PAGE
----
Compliance with ethical standards

Conflict of interest

The authors declared that they had no conflicts of interest with respect to their authorship or the publication of this article.

Ethical standards

All procedures performed in this study were in accordance with the ethical standards of ethics committee in Southwest University and with the 1964 Helsinki declaration and its later amendments. Informed consents were obtained from all participants included in this study.
Open AccessThis article is distributed under the terms of the Creative Commons Attribution 4.0 International License ( http://​creativecommons.​org/​licenses/​by/​4.​0/​), which permits unrestricted use, distribution, and reproduction in any medium, provided you give appropriate credit to the original author(s) and the source, provide a link to the Creative Commons license, and indicate if changes were made.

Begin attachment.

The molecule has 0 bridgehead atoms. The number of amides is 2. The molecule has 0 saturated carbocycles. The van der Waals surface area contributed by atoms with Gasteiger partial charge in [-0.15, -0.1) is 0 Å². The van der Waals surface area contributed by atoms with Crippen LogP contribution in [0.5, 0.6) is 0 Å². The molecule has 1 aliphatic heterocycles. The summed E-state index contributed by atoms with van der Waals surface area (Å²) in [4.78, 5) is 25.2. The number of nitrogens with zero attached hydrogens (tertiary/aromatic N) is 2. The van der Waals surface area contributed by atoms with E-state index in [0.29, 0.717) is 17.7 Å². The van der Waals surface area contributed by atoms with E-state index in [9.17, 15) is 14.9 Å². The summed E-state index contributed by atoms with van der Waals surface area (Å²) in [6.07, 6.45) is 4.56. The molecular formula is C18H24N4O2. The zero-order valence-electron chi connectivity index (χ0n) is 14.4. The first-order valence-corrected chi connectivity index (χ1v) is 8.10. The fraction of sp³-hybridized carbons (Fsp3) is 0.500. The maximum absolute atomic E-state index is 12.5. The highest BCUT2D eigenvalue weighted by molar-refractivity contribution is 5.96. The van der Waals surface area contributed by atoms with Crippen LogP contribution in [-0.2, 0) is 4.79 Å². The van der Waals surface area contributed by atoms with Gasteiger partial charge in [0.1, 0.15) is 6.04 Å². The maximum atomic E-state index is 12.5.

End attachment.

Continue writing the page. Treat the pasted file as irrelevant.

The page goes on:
Appendix

AUT scores (means and standard errors of change from baseline) as a function of synchrony.
 
Synchronous
Asynchronous
AUT-fluency
− 0.33/0.48
− 2.25/0.48
AUT-elaboration
− 0.23/0.19
0.15/0.21
AUT-originality
1.00/0.22
− 0.68/0.37